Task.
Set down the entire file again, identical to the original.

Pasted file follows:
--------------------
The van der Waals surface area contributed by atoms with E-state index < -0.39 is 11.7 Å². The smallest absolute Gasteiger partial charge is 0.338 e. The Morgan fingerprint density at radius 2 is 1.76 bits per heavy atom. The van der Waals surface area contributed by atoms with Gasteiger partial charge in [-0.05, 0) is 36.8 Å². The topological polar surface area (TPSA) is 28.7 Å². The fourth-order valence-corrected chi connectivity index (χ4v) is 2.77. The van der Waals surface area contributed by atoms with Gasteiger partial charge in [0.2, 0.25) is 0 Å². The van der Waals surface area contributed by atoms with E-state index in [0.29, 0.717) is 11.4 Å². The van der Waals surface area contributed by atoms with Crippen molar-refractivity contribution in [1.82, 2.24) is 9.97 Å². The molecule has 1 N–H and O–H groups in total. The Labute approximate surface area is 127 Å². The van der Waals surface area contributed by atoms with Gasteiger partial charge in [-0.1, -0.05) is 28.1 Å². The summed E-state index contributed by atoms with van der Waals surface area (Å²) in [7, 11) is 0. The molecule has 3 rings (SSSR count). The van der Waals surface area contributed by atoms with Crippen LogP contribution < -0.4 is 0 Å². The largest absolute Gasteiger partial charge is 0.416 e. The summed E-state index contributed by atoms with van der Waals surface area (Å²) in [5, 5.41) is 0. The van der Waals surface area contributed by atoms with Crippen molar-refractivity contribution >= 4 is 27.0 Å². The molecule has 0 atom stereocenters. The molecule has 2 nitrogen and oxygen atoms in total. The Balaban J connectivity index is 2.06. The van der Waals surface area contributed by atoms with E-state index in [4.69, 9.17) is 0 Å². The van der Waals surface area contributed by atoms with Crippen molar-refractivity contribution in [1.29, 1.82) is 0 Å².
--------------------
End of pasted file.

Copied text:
The van der Waals surface area contributed by atoms with E-state index < -0.39 is 11.7 Å². The smallest absolute Gasteiger partial charge is 0.338 e. The Morgan fingerprint density at radius 2 is 1.76 bits per heavy atom. The van der Waals surface area contributed by atoms with Gasteiger partial charge in [-0.05, 0) is 36.8 Å². The topological polar surface area (TPSA) is 28.7 Å². The fourth-order valence-corrected chi connectivity index (χ4v) is 2.77. The van der Waals surface area contributed by atoms with Gasteiger partial charge in [0.2, 0.25) is 0 Å². The van der Waals surface area contributed by atoms with E-state index in [0.29, 0.717) is 11.4 Å². The van der Waals surface area contributed by atoms with Crippen molar-refractivity contribution in [1.82, 2.24) is 9.97 Å². The molecule has 1 N–H and O–H groups in total. The Labute approximate surface area is 127 Å². The van der Waals surface area contributed by atoms with Gasteiger partial charge in [-0.1, -0.05) is 28.1 Å². The summed E-state index contributed by atoms with van der Waals surface area (Å²) in [7, 11) is 0. The molecule has 3 rings (SSSR count). The van der Waals surface area contributed by atoms with Crippen LogP contribution < -0.4 is 0 Å². The largest absolute Gasteiger partial charge is 0.416 e. The summed E-state index contributed by atoms with van der Waals surface area (Å²) in [5, 5.41) is 0. The van der Waals surface area contributed by atoms with Crippen molar-refractivity contribution >= 4 is 27.0 Å². The molecule has 0 atom stereocenters. The molecule has 2 nitrogen and oxygen atoms in total. The Balaban J connectivity index is 2.06. The van der Waals surface area contributed by atoms with E-state index in [4.69, 9.17) is 0 Å². The van der Waals surface area contributed by atoms with Crippen molar-refractivity contribution in [1.29, 1.82) is 0 Å².